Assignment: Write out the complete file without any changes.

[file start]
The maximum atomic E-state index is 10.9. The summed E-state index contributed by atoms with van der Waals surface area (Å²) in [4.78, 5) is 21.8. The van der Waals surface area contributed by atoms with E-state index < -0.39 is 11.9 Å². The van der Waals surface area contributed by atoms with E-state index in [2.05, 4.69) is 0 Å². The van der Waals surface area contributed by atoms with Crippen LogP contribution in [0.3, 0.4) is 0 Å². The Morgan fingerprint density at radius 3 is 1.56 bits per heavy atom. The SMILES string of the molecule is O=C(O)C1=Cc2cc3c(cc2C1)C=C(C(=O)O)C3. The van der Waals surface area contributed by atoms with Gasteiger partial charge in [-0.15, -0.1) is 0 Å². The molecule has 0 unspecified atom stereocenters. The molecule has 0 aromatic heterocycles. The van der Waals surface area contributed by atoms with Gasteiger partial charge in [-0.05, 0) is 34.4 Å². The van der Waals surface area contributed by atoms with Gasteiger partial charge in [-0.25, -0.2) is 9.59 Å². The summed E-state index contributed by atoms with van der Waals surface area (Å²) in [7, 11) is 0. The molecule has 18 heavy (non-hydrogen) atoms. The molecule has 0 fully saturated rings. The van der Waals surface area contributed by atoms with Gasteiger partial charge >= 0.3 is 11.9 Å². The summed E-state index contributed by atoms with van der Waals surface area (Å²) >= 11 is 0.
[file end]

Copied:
The maximum atomic E-state index is 10.9. The summed E-state index contributed by atoms with van der Waals surface area (Å²) in [4.78, 5) is 21.8. The van der Waals surface area contributed by atoms with E-state index < -0.39 is 11.9 Å². The van der Waals surface area contributed by atoms with E-state index in [2.05, 4.69) is 0 Å². The van der Waals surface area contributed by atoms with Crippen LogP contribution in [0.3, 0.4) is 0 Å². The Morgan fingerprint density at radius 3 is 1.56 bits per heavy atom. The SMILES string of the molecule is O=C(O)C1=Cc2cc3c(cc2C1)C=C(C(=O)O)C3. The van der Waals surface area contributed by atoms with Gasteiger partial charge in [-0.15, -0.1) is 0 Å². The molecule has 0 unspecified atom stereocenters. The molecule has 0 aromatic heterocycles. The van der Waals surface area contributed by atoms with Gasteiger partial charge in [-0.05, 0) is 34.4 Å². The van der Waals surface area contributed by atoms with Gasteiger partial charge in [-0.25, -0.2) is 9.59 Å². The summed E-state index contributed by atoms with van der Waals surface area (Å²) in [7, 11) is 0. The molecule has 18 heavy (non-hydrogen) atoms. The molecule has 0 fully saturated rings. The van der Waals surface area contributed by atoms with Gasteiger partial charge >= 0.3 is 11.9 Å². The summed E-state index contributed by atoms with van der Waals surface area (Å²) >= 11 is 0.